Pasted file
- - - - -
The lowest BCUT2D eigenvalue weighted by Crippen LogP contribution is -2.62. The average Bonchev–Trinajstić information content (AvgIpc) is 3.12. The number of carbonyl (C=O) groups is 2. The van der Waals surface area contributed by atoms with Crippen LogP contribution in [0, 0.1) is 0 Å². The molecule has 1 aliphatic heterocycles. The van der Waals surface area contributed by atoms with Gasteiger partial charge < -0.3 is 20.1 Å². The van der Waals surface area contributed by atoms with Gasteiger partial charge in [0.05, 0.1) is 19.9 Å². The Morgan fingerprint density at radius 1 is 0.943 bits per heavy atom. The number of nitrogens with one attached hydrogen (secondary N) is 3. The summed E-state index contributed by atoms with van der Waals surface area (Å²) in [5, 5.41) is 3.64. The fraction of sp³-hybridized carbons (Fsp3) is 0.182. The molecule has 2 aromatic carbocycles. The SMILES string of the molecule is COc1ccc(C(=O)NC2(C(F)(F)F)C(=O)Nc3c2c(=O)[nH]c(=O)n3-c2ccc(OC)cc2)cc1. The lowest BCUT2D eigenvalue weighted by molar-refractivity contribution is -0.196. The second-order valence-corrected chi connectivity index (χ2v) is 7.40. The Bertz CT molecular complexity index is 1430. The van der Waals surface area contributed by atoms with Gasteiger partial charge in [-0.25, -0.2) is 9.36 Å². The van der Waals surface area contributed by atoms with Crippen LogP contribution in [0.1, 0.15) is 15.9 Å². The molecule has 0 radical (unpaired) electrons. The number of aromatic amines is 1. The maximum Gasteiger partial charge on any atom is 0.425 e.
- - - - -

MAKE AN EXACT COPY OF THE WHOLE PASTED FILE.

The lowest BCUT2D eigenvalue weighted by Crippen LogP contribution is -2.62. The average Bonchev–Trinajstić information content (AvgIpc) is 3.12. The number of carbonyl (C=O) groups is 2. The van der Waals surface area contributed by atoms with Crippen LogP contribution in [0, 0.1) is 0 Å². The molecule has 1 aliphatic heterocycles. The van der Waals surface area contributed by atoms with Gasteiger partial charge < -0.3 is 20.1 Å². The van der Waals surface area contributed by atoms with Gasteiger partial charge in [0.05, 0.1) is 19.9 Å². The Morgan fingerprint density at radius 1 is 0.943 bits per heavy atom. The number of nitrogens with one attached hydrogen (secondary N) is 3. The summed E-state index contributed by atoms with van der Waals surface area (Å²) in [5, 5.41) is 3.64. The fraction of sp³-hybridized carbons (Fsp3) is 0.182. The molecule has 2 aromatic carbocycles. The SMILES string of the molecule is COc1ccc(C(=O)NC2(C(F)(F)F)C(=O)Nc3c2c(=O)[nH]c(=O)n3-c2ccc(OC)cc2)cc1. The lowest BCUT2D eigenvalue weighted by molar-refractivity contribution is -0.196. The second-order valence-corrected chi connectivity index (χ2v) is 7.40. The Bertz CT molecular complexity index is 1430. The van der Waals surface area contributed by atoms with Gasteiger partial charge in [-0.25, -0.2) is 9.36 Å². The van der Waals surface area contributed by atoms with Crippen LogP contribution in [0.1, 0.15) is 15.9 Å². The molecule has 0 radical (unpaired) electrons. The number of aromatic amines is 1. The maximum Gasteiger partial charge on any atom is 0.425 e.